And it did turn out looking impressive, if I don’t say so myself! The verdict — it was quite good. The mixture inside with the salmon — made up of mushroom, onions, lemon juice, dill, parsley and the odd-ball hard boiled egg — was tasty and went really well with the salmon, though I’m still on the fence about the egg. It was a liiiittle weird, but worked in a strange way. I also wasn’t wild about my choice of broccoli to accompany — next time I’d do green beans or sauteed spinach with some lemon. But the combo of the dill and lemon with the mushrooms and salmon, plus the crunch and richness of the pastry…it was an awesome combination of tastes and textures.

These tasted great straight out of the oven, but reheating them was problematic. I didn’t dare nuke them — it would have killed the crispiness of the pastry — but the oven dried out the salmon a bit and it wasn’t nearly as tender. So, I’d aim to cook just enough for one night’s meal.

TW’s Tips

  • Don’t be afraid to heap the mushroom mixture on the pastry dough. The “couple spoonfuls” Rachael calls for isn’t enough.
  • Buy your salmon without the skin — removing the skin is not fun.
  • I didn’t follow directions and flip the salmon over once I packaged it up so the seam was on the bottom — that would make it look a little nicer, especially if you cut 2-3 slits across the top with a knife before baking.
  • If I did this again, I wouldn’t cook the salmon as much ahead of time — just a quick sear — so it was medium when you cut through the pastry packet. Two minutes per side was too much for the thickness of my salmon.
  • This could be yummy if you made them as little mini bites for a cocktail party.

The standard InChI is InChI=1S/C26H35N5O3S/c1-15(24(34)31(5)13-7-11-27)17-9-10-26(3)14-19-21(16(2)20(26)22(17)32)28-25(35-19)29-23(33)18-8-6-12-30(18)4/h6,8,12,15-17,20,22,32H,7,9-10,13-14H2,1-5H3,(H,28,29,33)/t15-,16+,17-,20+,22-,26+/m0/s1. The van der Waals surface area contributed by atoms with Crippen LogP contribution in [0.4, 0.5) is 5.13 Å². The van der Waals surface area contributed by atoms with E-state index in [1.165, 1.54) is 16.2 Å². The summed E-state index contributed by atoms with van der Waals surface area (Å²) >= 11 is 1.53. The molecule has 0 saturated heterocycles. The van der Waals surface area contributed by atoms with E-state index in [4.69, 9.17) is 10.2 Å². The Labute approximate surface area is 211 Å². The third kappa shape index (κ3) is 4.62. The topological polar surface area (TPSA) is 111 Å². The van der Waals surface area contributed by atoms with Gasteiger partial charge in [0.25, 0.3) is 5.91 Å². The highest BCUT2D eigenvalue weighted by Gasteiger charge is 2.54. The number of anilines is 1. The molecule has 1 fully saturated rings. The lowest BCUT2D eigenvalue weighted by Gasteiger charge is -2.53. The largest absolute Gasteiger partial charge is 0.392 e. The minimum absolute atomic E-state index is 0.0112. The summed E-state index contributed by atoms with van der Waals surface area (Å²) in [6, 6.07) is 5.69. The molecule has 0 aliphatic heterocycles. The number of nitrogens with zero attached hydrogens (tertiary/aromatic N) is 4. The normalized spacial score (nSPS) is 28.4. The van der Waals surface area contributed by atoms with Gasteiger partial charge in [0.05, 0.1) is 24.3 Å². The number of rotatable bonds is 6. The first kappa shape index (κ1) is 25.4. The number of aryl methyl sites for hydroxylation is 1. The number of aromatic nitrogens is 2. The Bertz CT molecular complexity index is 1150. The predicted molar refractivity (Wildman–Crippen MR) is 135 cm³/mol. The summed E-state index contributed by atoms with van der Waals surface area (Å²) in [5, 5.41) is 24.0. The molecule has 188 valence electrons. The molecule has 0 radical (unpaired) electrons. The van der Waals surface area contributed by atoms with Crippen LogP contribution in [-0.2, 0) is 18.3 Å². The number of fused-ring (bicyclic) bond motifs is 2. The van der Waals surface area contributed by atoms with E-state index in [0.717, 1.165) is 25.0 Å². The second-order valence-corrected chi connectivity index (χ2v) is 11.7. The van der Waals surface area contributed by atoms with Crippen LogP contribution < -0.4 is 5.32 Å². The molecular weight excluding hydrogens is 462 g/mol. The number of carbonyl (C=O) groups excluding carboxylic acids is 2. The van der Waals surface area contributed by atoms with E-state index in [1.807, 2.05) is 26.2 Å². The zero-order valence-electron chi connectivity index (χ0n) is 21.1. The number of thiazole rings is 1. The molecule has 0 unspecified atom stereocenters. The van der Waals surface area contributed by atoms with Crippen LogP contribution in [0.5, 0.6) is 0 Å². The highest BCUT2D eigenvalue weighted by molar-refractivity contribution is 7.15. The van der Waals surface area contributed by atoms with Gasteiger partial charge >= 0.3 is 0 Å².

Bon appetit!

Salmon En Croute


  • 1 tablespoon extra-virgin olive oil (EVOO), plus some for drizzling
  • 1 small onion, chopped
  • 1/2 pound button mushrooms and stems, cleaned and chopped
  • 2 sprigs dill, chopped
  • 1/4 cup flat leaf parsley leaves, chopped (a small handful)
  • Juice of 1/2 lemon
  • 1 tablespoon Dijon mustard, optional
  • 2 hard-boiled eggs, chopped
  • Salt and freshly ground black pepper, to taste
  • 4 6-ounce salmon filets, skin removed
  • 2 sheets frozen puff pastry, 11 x 17 inches, defrosted but still cold
  • 1 egg, beaten with a splash of water


Preheat oven to 425°F.

Heat a large non-stick skillet over medium heat. Add oil, onions and mushrooms. Season with salt and pepper, and sauté 10 -15 minutes or until the liquid from the mushrooms has evaporated. Remove from heat and add to a medium-sized mixing bowl. Add dill, parsley, lemon juice, mustard, hard-boiled egg, salt and pepper. Mix to combine.

Wipe out the pan you used for the mushrooms and return it to medium-high heat with a drizzle of EVOO. Season salmon with salt and pepper, and sear 1-2 minutes on each side in a drizzle of oil. Remove skillet from the heat.

Spread the puff pastry sheet onto a counter and roll to 1/8 of an inch thick. Cut in half.

On each rectangle of dough, place 2 spoonfuls of the mushroom mixture and top with salmon.

Starting with the corners, wrap dough over the salmon, creating a package.

Trim excess dough and seal with the egg water mixture using a pastry brush (leftover dough bits can be used to decorate the top of the packages).

Place sealed side down on a non-stick cookie sheet and make small slit in the top to let steam escape.

Brush with a light coating of the egg/water mixture to give it a nice sheen. Bake 10-15 minutes or until golden brown. Let stand 5 minutes, then serve.

From Rachael Ray “Just in Time”